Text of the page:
"Why, worthy thane,
You do unbend your noble strength to think
So brainsickly of things. Go get some water,
And wash this filthy witness from your hand."
In a compelling argument for the congruence of brain and mind, and the ethics that ought to follow therefrom, David Eagleman maintains that blame derives from a misguided and outmoded belief in free will. He claims that blame is basically backward-looking, implying that one could and should have done differently (than one just did). But when we face up to monism and the brain-as-mechanism, we realize that, after the fact, there is nothing to do but acknowledge that given the conditions that prevailed at any past time, one could not in fact have acted differently.
Eagleman argues that shame and blame are not, in fact, very good at modifying behavior, and what we need is a more rational and forward-looking attempt to achieve desired outcomes, in ourselves and others. A la B. F. Skinner, he proposes that we approach brains as we would approach engines or computers that are on the blink. Both sticks and carrots may be necessary to shape desired behaviors, but they should be undertaken in a dispassionate way, free of messy or reckless vindictiveness.
There is nothing inherently objectionable about his advocacy of what he calls "the frontal workout," that is, an updated biofeedback project whereby one might learn (or teach) better control over impulses. But he might have said more about the phenomenology of guilt and blame, which are, after all, very deep aspects of human experience. These are very distinct and familiar subjective phenomena, and arguably they are far from arbitrary or nonsensical.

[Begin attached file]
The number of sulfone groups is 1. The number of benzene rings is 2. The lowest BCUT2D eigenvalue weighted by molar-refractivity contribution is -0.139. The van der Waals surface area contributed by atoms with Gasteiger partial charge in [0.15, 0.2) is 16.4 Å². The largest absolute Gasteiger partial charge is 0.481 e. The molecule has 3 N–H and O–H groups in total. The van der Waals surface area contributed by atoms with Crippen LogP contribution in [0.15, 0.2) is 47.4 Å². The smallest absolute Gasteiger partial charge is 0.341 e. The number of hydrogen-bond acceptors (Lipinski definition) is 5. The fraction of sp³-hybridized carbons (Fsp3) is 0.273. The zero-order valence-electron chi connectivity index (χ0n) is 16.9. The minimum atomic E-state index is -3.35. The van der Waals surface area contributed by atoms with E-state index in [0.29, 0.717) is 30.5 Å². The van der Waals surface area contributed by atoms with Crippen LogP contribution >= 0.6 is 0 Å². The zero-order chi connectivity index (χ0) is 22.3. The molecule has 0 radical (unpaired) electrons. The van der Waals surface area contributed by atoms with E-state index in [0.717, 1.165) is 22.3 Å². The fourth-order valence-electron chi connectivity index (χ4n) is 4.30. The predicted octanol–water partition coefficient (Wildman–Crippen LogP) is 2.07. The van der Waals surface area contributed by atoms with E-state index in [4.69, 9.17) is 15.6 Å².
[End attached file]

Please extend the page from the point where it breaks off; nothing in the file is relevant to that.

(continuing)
Blame is the social group's means of imposing its norms, and blame works most effectively when it is internalized as guilt and shame. Blame is a deterrent, plain and simple. And as is so often the case, it works best when it is involuntary (when blame is reflected on too carefully, one arrives at Hamlet). This is not to say that shame and blame are generally good things, merely that they are natural (and many perfectly natural human behaviors are odious). However, even in Eagleman's handyman-of-the-brain world, some impetus and motivation for change must exist, and I don't know whether that motive would come from unless from those primeval emotions of guilt and shame. They merely exist in healthy and in pathological forms. Guilt and shame may seem to be primarily about the past, but really they project forward into the future; like pain, they are the brain's message to itself: That didn't go well, so try something different. Blame and guilt are modes of moral (self-)argument.
And in a follow-up to the recent post about reading, the literati are a bit atwitter about Philip Roth's declaration that he has stopped reading fiction. In a Salon article Laura Miller speculates that inasmuch as fiction provides insight into character and human subjectivity, perhaps some do reach a point at which they have all the insight they need. After all, the novel isn't called the novel for nothing, and some readers do believe there is nothing new under the sun. But then again, one could paraphrase Samuel Johnson and say that "He who is tired of fiction is tired of life."